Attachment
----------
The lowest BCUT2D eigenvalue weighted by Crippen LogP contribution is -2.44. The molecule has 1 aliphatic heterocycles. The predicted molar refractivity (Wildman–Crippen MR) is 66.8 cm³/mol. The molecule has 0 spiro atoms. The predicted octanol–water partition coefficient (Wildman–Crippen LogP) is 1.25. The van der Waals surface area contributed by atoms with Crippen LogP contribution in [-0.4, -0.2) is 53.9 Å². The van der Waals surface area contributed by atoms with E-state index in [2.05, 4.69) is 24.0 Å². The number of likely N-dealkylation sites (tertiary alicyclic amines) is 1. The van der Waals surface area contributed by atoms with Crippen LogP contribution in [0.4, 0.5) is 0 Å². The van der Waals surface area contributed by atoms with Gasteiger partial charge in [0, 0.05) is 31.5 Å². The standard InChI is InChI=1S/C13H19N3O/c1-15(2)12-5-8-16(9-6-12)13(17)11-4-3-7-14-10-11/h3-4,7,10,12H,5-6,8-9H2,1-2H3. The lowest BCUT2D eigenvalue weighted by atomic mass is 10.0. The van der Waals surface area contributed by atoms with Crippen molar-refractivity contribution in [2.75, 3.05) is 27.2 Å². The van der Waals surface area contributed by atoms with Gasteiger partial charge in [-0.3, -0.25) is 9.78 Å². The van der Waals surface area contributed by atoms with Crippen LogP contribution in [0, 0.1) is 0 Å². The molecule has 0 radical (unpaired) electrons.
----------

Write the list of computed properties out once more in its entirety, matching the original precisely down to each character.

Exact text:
The lowest BCUT2D eigenvalue weighted by Crippen LogP contribution is -2.44. The molecule has 1 aliphatic heterocycles. The predicted molar refractivity (Wildman–Crippen MR) is 66.8 cm³/mol. The molecule has 0 spiro atoms. The predicted octanol–water partition coefficient (Wildman–Crippen LogP) is 1.25. The van der Waals surface area contributed by atoms with Crippen LogP contribution in [-0.4, -0.2) is 53.9 Å². The van der Waals surface area contributed by atoms with E-state index in [2.05, 4.69) is 24.0 Å². The number of likely N-dealkylation sites (tertiary alicyclic amines) is 1. The van der Waals surface area contributed by atoms with Crippen LogP contribution in [0.4, 0.5) is 0 Å². The van der Waals surface area contributed by atoms with Gasteiger partial charge in [0, 0.05) is 31.5 Å². The standard InChI is InChI=1S/C13H19N3O/c1-15(2)12-5-8-16(9-6-12)13(17)11-4-3-7-14-10-11/h3-4,7,10,12H,5-6,8-9H2,1-2H3. The lowest BCUT2D eigenvalue weighted by atomic mass is 10.0. The van der Waals surface area contributed by atoms with Crippen molar-refractivity contribution in [2.75, 3.05) is 27.2 Å². The van der Waals surface area contributed by atoms with Gasteiger partial charge in [-0.3, -0.25) is 9.78 Å². The van der Waals surface area contributed by atoms with Crippen LogP contribution in [0, 0.1) is 0 Å². The molecule has 0 radical (unpaired) electrons.